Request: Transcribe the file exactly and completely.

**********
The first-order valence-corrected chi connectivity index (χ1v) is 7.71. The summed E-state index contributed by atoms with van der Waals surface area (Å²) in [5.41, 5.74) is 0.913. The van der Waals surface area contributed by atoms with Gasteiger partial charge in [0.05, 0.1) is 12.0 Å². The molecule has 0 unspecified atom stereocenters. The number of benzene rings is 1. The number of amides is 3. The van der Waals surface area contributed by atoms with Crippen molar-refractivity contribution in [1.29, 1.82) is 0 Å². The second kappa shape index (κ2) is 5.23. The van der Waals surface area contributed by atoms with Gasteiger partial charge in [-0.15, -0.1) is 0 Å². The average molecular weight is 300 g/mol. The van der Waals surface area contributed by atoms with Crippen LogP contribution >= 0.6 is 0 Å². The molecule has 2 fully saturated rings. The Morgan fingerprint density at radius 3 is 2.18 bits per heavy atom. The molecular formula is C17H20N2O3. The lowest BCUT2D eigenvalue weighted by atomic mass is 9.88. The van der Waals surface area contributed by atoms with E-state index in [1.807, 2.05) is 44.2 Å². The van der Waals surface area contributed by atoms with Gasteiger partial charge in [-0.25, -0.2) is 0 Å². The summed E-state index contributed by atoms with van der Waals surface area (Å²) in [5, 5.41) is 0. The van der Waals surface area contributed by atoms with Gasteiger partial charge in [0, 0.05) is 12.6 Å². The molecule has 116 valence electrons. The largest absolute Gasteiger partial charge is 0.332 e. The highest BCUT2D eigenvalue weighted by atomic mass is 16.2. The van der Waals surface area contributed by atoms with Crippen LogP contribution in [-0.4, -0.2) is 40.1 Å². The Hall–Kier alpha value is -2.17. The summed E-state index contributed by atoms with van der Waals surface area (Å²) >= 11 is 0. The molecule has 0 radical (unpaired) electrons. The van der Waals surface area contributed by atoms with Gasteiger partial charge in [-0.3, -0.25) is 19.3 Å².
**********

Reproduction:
The first-order valence-corrected chi connectivity index (χ1v) is 7.71. The summed E-state index contributed by atoms with van der Waals surface area (Å²) in [5.41, 5.74) is 0.913. The van der Waals surface area contributed by atoms with Gasteiger partial charge in [0.05, 0.1) is 12.0 Å². The molecule has 0 unspecified atom stereocenters. The number of benzene rings is 1. The number of amides is 3. The van der Waals surface area contributed by atoms with Crippen molar-refractivity contribution in [1.29, 1.82) is 0 Å². The second kappa shape index (κ2) is 5.23. The van der Waals surface area contributed by atoms with Gasteiger partial charge in [-0.15, -0.1) is 0 Å². The average molecular weight is 300 g/mol. The van der Waals surface area contributed by atoms with Crippen LogP contribution >= 0.6 is 0 Å². The molecule has 2 fully saturated rings. The Morgan fingerprint density at radius 3 is 2.18 bits per heavy atom. The molecular formula is C17H20N2O3. The lowest BCUT2D eigenvalue weighted by atomic mass is 9.88. The van der Waals surface area contributed by atoms with E-state index in [1.807, 2.05) is 44.2 Å². The van der Waals surface area contributed by atoms with Gasteiger partial charge in [-0.25, -0.2) is 0 Å². The summed E-state index contributed by atoms with van der Waals surface area (Å²) in [5, 5.41) is 0. The van der Waals surface area contributed by atoms with Gasteiger partial charge in [0, 0.05) is 12.6 Å². The molecule has 116 valence electrons. The largest absolute Gasteiger partial charge is 0.332 e. The highest BCUT2D eigenvalue weighted by atomic mass is 16.2. The van der Waals surface area contributed by atoms with Crippen LogP contribution in [-0.4, -0.2) is 40.1 Å². The Hall–Kier alpha value is -2.17. The summed E-state index contributed by atoms with van der Waals surface area (Å²) >= 11 is 0. The molecule has 0 radical (unpaired) electrons. The van der Waals surface area contributed by atoms with Gasteiger partial charge in [-0.3, -0.25) is 19.3 Å².